He lapsed into glowering silence. "I like to race by the rules. A lot of people get mad at me. But I take the position it's all right to bump and shove and behave badly when you're racing little dinghies. But when you got 26 tons, it's something else again.
"In the race around the Channel Islands, which I have won, it takes five or six days. I suppose it's possible to start your motor overnight, if there's no wind. But I don't know anybody who'd do it. Corinthian Yachtsmen is the word for that kind of integrity, if that's what it is. But when you race up there around Richardson's Rock, it's possible to assume you've gone around it in the fog when, as a matter of fact, you haven't. If you haven't, it's possible you've shortened your course by two or three miles."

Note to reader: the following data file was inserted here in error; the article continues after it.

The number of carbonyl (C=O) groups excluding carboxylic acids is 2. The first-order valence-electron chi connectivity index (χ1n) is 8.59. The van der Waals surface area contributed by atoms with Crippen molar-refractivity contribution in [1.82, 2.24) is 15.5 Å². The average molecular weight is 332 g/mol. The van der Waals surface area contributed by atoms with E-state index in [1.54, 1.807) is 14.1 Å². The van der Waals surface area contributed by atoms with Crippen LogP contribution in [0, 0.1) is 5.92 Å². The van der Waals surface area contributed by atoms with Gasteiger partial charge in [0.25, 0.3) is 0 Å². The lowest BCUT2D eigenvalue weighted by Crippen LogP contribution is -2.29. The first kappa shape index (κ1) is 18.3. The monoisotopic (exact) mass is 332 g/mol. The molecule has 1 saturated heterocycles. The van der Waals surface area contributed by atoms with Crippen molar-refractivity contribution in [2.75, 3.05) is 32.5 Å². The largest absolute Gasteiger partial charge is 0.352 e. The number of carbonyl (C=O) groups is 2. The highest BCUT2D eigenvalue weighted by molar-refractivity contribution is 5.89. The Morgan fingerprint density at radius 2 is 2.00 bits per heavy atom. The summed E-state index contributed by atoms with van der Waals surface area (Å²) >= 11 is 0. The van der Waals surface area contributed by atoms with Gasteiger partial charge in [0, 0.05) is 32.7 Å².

How often are you in close quarters?
Bogart's lips peeled back in the familiar third-reel sneer. He hissed. "Why, any stupid jerk would know that in a triangular race you're in close quarters all through the race."
There was another silence.
"How many knots will your boat do?" he was asked.
Bogart looked as if a gun had been pulled on him. "Why, you stupid idiot!" he roared. "Your speed depends on the wind. If there's no wind, it won't move! If there's a 100-mile-an-hour gale...Oh, nuts." And the Corinthian Yachtsman stalked away.
Mrs. Bogart sighed as she escorted the reporter to the door. "You'll have to forgive Bogie..." she murmured. "It's just that...."
"It's just that he's Bogart," prompted the intruder.
And Mrs. Bogart's face broke into a beatific smile.